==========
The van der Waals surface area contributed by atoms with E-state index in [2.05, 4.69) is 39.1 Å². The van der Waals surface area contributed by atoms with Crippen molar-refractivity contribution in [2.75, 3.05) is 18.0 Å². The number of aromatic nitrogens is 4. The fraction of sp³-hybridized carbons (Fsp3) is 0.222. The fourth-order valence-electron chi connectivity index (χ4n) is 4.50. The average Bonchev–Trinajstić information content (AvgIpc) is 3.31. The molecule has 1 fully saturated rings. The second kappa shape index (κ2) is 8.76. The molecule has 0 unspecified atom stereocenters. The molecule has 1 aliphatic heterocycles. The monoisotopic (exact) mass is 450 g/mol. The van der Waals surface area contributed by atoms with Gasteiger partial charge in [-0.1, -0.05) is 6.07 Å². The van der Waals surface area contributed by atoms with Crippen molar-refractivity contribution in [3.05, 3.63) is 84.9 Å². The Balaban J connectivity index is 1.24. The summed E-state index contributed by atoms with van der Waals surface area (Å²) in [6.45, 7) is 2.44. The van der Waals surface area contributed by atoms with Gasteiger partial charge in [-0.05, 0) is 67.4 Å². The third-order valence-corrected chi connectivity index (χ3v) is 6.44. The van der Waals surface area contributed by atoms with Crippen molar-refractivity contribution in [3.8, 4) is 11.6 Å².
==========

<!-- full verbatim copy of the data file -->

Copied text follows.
The van der Waals surface area contributed by atoms with E-state index in [2.05, 4.69) is 39.1 Å². The van der Waals surface area contributed by atoms with Crippen molar-refractivity contribution in [2.75, 3.05) is 18.0 Å². The number of aromatic nitrogens is 4. The fraction of sp³-hybridized carbons (Fsp3) is 0.222. The fourth-order valence-electron chi connectivity index (χ4n) is 4.50. The average Bonchev–Trinajstić information content (AvgIpc) is 3.31. The molecule has 1 fully saturated rings. The second kappa shape index (κ2) is 8.76. The molecule has 0 unspecified atom stereocenters. The molecule has 1 aliphatic heterocycles. The monoisotopic (exact) mass is 450 g/mol. The van der Waals surface area contributed by atoms with Gasteiger partial charge in [-0.1, -0.05) is 6.07 Å². The van der Waals surface area contributed by atoms with Crippen molar-refractivity contribution in [3.05, 3.63) is 84.9 Å². The Balaban J connectivity index is 1.24. The summed E-state index contributed by atoms with van der Waals surface area (Å²) in [6.45, 7) is 2.44. The van der Waals surface area contributed by atoms with Gasteiger partial charge in [-0.05, 0) is 67.4 Å². The third-order valence-corrected chi connectivity index (χ3v) is 6.44. The van der Waals surface area contributed by atoms with Crippen molar-refractivity contribution in [3.8, 4) is 11.6 Å².